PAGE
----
Siemens Introduces Fully Integrated SPECT/CT

New xSPECT system fuses SPECT and CT into a single dataset for improved image quality, reproducibility and alignment

 

June 12, 2013

June 12, 2013 — Siemens Healthcare has introduced its xSPECT system that combines the high sensitivity of single-photon emission computed tomography (SPECT) with the high specificity of computed tomography (CT), completely integrating the data from the two modalities, to generate high resolution and quantitative images. 

In traditional SPECT/CT imaging, the SPECT image has always been reconstructed at a low-resolution matrix — much lower than the CT portion of the exam. As a result, the CT resolution must be downgraded dramatically to the level of SPECT to enable mechanical fusion of the two modalities. Siemens’ new Symbia Intevo xSPECT system reconstructs both the SPECT and CT portions of the image into a much higher frame of reference than previous systems for precise, accurate alignment facilitating the extraction and deep integration of medically relevant information. This ability is also the basis for differentiating between tissue boundaries in bone imaging. With xSPECT Bone physicians can potentially provide additional support for detection and distinguishing between cancerous lesions and degenerative disorders.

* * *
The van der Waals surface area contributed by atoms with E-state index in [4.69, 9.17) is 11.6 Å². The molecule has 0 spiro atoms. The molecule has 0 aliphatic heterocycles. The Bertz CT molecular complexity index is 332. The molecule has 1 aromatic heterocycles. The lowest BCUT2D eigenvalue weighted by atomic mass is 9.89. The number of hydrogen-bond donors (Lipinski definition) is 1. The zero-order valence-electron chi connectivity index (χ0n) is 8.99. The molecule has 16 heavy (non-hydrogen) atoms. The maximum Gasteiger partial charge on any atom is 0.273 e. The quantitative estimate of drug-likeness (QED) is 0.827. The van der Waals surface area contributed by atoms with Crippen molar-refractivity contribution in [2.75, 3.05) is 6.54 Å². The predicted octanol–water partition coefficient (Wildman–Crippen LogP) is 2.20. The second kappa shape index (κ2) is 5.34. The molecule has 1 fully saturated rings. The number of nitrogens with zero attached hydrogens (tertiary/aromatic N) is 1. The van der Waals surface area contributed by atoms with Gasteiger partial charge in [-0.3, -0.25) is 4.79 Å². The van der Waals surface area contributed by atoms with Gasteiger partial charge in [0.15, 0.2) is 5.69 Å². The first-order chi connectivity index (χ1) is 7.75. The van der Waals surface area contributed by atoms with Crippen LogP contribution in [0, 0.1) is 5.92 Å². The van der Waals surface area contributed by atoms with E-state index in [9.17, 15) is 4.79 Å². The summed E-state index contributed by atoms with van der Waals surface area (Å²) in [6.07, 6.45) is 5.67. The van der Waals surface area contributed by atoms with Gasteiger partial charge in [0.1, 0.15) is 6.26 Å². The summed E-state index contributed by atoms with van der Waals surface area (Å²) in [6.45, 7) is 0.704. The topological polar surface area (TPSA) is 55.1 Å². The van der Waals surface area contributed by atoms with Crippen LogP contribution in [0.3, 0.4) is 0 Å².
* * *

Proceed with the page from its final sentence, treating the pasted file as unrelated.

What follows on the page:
Quantitative SPECT
Symbia Intevo’s precise alignment of SPECT and CT provides physicians with essential volumetric information from the CT scan, enabling accurate and consistent quantitative assessment — a numerical indication of a tumor’s level of metabolic activity. With accurate quantitative assessment, the physician can apply quantitative information to assess whether a patient's course of treatment has regressed, stabilized or grown — something that is difficult to do with a purely visual assessment of the tumor.
 
Reduced CT Radiation Dose
While Symbia Intevo uses more CT data than previous systems, Siemens is still able to limit patient dose by offering combined applications to reduce exposure (CARE). These applications include the CARE Dose4D technique, which can reduce CT radiation dose by up to 68 percent.

Increased productivity and throughput
Symbia Intevo also offers applications to improve productivity and patient throughput. For example, Siemens’ AUTOFORM collimator — which is standard on Symbia Intevo — captures up to 26 more counts, or photons that are generated from radiotracer activity. This increased number of counts potentially boosts image acquisition time and patient throughput.

For more information: www.siemens.com/healthcare

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